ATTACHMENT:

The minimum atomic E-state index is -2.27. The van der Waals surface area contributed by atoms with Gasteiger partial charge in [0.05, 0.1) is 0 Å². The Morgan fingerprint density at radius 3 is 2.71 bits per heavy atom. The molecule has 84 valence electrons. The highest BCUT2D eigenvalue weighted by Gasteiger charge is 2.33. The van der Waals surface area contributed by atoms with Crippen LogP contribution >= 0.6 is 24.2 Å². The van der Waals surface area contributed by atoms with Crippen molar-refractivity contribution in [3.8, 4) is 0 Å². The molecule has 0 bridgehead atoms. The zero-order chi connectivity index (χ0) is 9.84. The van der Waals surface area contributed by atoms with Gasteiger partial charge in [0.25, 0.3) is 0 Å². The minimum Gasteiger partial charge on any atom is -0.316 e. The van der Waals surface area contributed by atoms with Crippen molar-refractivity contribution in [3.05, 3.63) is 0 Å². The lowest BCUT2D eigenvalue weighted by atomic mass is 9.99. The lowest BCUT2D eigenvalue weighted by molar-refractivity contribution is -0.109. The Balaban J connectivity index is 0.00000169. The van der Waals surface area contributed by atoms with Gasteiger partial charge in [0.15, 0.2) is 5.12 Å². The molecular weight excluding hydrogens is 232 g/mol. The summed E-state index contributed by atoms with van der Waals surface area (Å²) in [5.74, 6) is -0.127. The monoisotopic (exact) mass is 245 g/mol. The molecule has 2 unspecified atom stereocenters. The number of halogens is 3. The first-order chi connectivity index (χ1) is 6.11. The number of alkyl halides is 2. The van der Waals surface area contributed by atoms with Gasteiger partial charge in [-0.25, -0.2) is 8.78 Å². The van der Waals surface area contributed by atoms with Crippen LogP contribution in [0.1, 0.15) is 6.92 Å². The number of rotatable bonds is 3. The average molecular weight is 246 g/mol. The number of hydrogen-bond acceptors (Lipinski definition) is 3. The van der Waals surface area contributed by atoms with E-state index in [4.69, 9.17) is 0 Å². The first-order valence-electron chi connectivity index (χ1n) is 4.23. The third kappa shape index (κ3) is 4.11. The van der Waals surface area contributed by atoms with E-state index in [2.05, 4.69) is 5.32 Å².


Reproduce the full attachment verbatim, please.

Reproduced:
The minimum atomic E-state index is -2.27. The van der Waals surface area contributed by atoms with Gasteiger partial charge in [0.05, 0.1) is 0 Å². The Morgan fingerprint density at radius 3 is 2.71 bits per heavy atom. The molecule has 84 valence electrons. The highest BCUT2D eigenvalue weighted by Gasteiger charge is 2.33. The van der Waals surface area contributed by atoms with Crippen LogP contribution >= 0.6 is 24.2 Å². The van der Waals surface area contributed by atoms with Crippen molar-refractivity contribution in [3.8, 4) is 0 Å². The molecule has 0 bridgehead atoms. The zero-order chi connectivity index (χ0) is 9.84. The van der Waals surface area contributed by atoms with Gasteiger partial charge in [0.25, 0.3) is 0 Å². The minimum Gasteiger partial charge on any atom is -0.316 e. The van der Waals surface area contributed by atoms with Crippen molar-refractivity contribution in [3.05, 3.63) is 0 Å². The lowest BCUT2D eigenvalue weighted by atomic mass is 9.99. The lowest BCUT2D eigenvalue weighted by molar-refractivity contribution is -0.109. The Balaban J connectivity index is 0.00000169. The van der Waals surface area contributed by atoms with Gasteiger partial charge in [0.15, 0.2) is 5.12 Å². The molecular weight excluding hydrogens is 232 g/mol. The summed E-state index contributed by atoms with van der Waals surface area (Å²) in [5.74, 6) is -0.127. The monoisotopic (exact) mass is 245 g/mol. The molecule has 2 unspecified atom stereocenters. The number of halogens is 3. The first-order chi connectivity index (χ1) is 6.11. The number of alkyl halides is 2. The van der Waals surface area contributed by atoms with Gasteiger partial charge in [-0.25, -0.2) is 8.78 Å². The van der Waals surface area contributed by atoms with Crippen LogP contribution in [0.1, 0.15) is 6.92 Å². The number of rotatable bonds is 3. The average molecular weight is 246 g/mol. The number of hydrogen-bond acceptors (Lipinski definition) is 3. The van der Waals surface area contributed by atoms with E-state index in [4.69, 9.17) is 0 Å². The first-order valence-electron chi connectivity index (χ1n) is 4.23. The third kappa shape index (κ3) is 4.11. The van der Waals surface area contributed by atoms with E-state index in [2.05, 4.69) is 5.32 Å².